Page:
To say that humanity is not totally depraved is not to deny that everyone is fallen and in a state of sin from which we need God to save us. It just means that our sin doesn’t so compromise our make-up as humans that we’re stuck never being able to trust our judgment about what is wrong and right. In fact, in my previous post I already showed that claim to be problematic just by considering our Lord’s own instruction. If we become overconfident in making judgments about good and evil – and I know this does happen – it is not from total inability but from prideful lack of caution. Contrariwise, we can become overconfident in our understanding of Scripture in any direction.

Even if you lay aside the issue of the imago dei and make an argument that unbelievers are likely to misapprehend and misrepresent true, big-g Goodness, the beauty of the author of Hebrews’ description of the New Covenant is that the law of God is engraved upon the hearts of believers: we are empowered to be moral agents acting on principles we do have indelible access to, deep within us. That itself would suggest that it should be quite the norm for us to make judgments about what constitutes moral behavior, and following from that is how important it is for the sincere believer to evaluate others’ claims about God’s character and actions, and to do so with reasonable accuracy. “Taste and see that the Lord is good.” At that point, it’s axiomatic that if God is described as performing acts that even some of those people we deem to be the closest to God’s likeness are troubled to explain, we should at very least not make acceptance of that description a tenet of faith.

Total depravityIt seems likeliest that those I’m conversing with here would at this point insist that when weighing the questionable judgment of unbelievers who see God’s depiction in the Old Testament as monstrous against the judgment of the believers who are confident that God can still be good while doing evidently monstrous things, those believers who agree with the unbelievers over against Scriptural depictions are clearly likelier to be wrong. Many will make the appeal to total depravity or other shows of humility in saying that we should avoid reading Scripture apart from certain dogmatic rubrics, chief of which is the presumption that the biblical authors were never mistaken in any theological teaching they intended to convey. But the sticking point for those of us who disagree with inerrantists on this subject cannot be dismissed as merely the hubris of humanity in rebellion. For those of us who have pledged ourselves to be taught primarily by Christ as the image of the invisible God, we find such uneasiness with other biblical descriptions of God to be the only response that is truly faithful to our teacher. Indeed, as St. Augustine wrote, “Whoever, then, thinks that he understands the Holy Scriptures, or any part of them, but puts such an interpretation upon them as does not tend to build up this twofold love of God and our neighbor, does not yet understand them as he ought.” Could it be that a reading more faithful to the heart God engraved within us is one that doesn’t uncritically accept each biblical author’s own spin on theology wholesale?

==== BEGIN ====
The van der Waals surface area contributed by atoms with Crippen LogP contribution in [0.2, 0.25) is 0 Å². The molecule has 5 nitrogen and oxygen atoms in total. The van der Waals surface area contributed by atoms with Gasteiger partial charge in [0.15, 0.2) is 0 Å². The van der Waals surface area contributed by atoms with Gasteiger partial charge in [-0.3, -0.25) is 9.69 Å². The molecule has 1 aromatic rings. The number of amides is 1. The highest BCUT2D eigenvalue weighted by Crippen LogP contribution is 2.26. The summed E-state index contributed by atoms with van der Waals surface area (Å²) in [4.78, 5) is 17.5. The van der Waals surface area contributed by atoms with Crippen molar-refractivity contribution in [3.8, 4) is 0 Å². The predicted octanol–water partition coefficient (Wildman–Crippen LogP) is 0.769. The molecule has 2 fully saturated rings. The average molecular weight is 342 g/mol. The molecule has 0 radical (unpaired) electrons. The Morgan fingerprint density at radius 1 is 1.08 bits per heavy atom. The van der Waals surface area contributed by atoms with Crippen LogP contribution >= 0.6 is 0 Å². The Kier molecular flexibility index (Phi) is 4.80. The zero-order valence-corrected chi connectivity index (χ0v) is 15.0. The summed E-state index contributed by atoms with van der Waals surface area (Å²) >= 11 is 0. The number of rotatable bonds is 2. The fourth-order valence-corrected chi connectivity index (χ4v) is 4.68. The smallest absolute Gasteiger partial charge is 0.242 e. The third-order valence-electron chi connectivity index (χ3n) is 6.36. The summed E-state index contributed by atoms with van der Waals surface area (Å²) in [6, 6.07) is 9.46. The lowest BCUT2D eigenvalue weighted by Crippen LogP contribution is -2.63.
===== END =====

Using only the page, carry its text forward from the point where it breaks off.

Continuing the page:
Perhaps the reason our Holy Scriptures are not edited to exclude misunderstandings of God and His ways is that their imperfection demonstrates just how “depraved” our minds can be.

When seeking to understand God’s nature, as always when reading Scripture, we have no default revelation that we can just put definitive quote marks around as so commonly wished for. We have no choice but to interpret, and to do so faithfully we must use all of the tools He built within us, limited and imperfect as they may be. But thankfully, we don’t have to shake off all of our bedrock assumptions about such fundamental concepts as right and wrong when we look at God. We would not recognize that we were looking at Him – could not be judged for missing Him – if we were not fitted to recognize Him. We must not sear our consciences and drag God’s good name through the mud in the interest of upholding our demands for inerrant revelation, especially under the veil of a false humility.